Please let me know in the comments if you have any questions about your physical and mental health.

Thank you.

Angie

Read more about how to stay healthy and get productive by ordering Michael Hyatt‘s ebook “Shave 10 hours off your workweek.” It’s a free resource I can highly recommend.

[tweetthis twitter_handles=”@angieweinberger”]Tip of the week: Take a walk every day. #manageyourenergy[/tweetthis]

Take A Walk

You take your phone out as soon as you sit on the train. You skim through your email. Another attachment fail. You forgot to save the legal document before you attached it. Your colleague across the ocean is confused. After three emails you clear the confusion. You clarify your ask to her and apologize. You know you must come across stressed. Even though you know that you have worked at higher stress levels in your life, you know that there is a nagging voice inside you that screams “I need a holiday.” You wonder how this happened as it seems your last holiday was only four weeks back. Could the issue be deeper you ask yourself? Is something wrong with me? Do I need therapy?
 
Then you become aware of all the bullshit that  you need to handle every day in your job. It is not the job itself. You love your work. It is not the team. You have shared your vision, mission, brand and values with your team. They follow you eagerly because they see a brighter future with you. Your team buys into your cause and wants you to succeed but the politics in the management team have become unbearable. The blame-storm that follows every client issue and the loss of ground with your big clients have made you look bad. You are concerned about losing your job, not performing well and not delivering what you promised to deliver. Your wife looks at you for support with the children. Your daughter has behaved difficult lately. She needs your guidance. You want to support but you feel drained on every corner of your life. 
 
You had started a hobby about a year ago because a friend advised you to do “something for yourself”. In the beginning you were so thrilled about the new friends you made there but now it just feels like another obligation, another point on your task list of never-ending topics.
 
You snap when friends ask you if you want to go out for a beer and your mother’s voice is in your head. “You said you would come for a visit with the children on Sunday.” And there is this mortgage on the house that needs refinancing.
 
In short: You feel the weight of responsibility of being the provider. You feel that weight in your shoulders and your back. You identify with it through pain.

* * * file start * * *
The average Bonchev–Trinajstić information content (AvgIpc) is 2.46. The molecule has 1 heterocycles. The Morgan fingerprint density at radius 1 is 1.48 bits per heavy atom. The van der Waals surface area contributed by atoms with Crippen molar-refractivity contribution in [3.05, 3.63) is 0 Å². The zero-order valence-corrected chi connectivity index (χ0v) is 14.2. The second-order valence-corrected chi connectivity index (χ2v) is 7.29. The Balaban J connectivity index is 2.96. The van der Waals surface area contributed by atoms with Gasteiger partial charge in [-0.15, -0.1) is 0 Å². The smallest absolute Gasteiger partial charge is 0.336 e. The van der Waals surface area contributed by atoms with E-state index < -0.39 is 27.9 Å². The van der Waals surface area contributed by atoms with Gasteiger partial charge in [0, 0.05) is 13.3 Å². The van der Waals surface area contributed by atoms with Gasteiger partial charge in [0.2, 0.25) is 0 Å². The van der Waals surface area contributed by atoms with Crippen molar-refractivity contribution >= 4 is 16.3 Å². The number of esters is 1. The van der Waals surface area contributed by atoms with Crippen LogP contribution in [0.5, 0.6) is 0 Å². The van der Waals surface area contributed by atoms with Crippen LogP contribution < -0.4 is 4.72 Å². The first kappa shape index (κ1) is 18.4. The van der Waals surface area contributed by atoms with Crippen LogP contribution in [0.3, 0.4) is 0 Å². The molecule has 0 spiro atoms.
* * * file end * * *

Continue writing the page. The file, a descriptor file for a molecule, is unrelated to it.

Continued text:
Stress written all over your body?

 
Many of us have stress written all over their body. Even though you will find a lot of methods of reducing stress when you look online many of us have issues to focus nowadays. There are too many distractions that pull us into different directions every minute. We also have too many “shoulds”. We should go to the gym more often, we should recycle the bottles, we should save money. Our mind spends a lot of time thinking about the “shoulds”. Here are the three quickies to get in control again.

1) Take one hour out of your busy schedule and consult a therapist

Sometimes we feel like we have tried everything possible to please everyone else but lost ourselves in the process. It helps in such situations to consult a therapist. Sometimes you might not really need therapy but in most cases you will. I am a fan of prevention and I know that we can improve our physical symptoms if we seek support early enough. Unfortunately in my experience, many managers look for external support when it is too late as they are stuck in an ideal of playing superhero. Alternatively, they are sent to a business coach. A serious coach should send you to a therapist or doctor as soon as you cannot confirm anymore that you feel psychologically and physically healthy. And some of you might seek a doctor before they seek a therapist, because you do not believe that your psyche could play tricks on you. It’s up to you! Do something about it before your family loses you for good.
 

2) Go for light exercise rather than the gym such as a daily walk outside

If you feel stressed but still in control it can help to prescribe yourself a daily dose of light exercise such as a 20 minute walk. I have written about getting healthy earlier in this post about my favorite productivity hacks. Be sure that you don’t distract yourself with your phone when you go for a walk. Build the walk into a routine such as your commute to work or your coffee run in the morning.
 

3) Clean up your workspace daily and mono-task

It sounds simple but is a commonly known ZEN practice. You can get rid of the constant distractions by developing a regular routine of cleaning up and only working on one topic at the time. The stream of information you are letting in can be directed in the right channel. One example: If you think I should file my documents do it the same day. Spend five minutes every evening before you rush home to clean up your desk. Throw away everything that you don’t need. Before you start your workday write down your top three priorities for the day.
 
Let me know how you handle stress in the comments.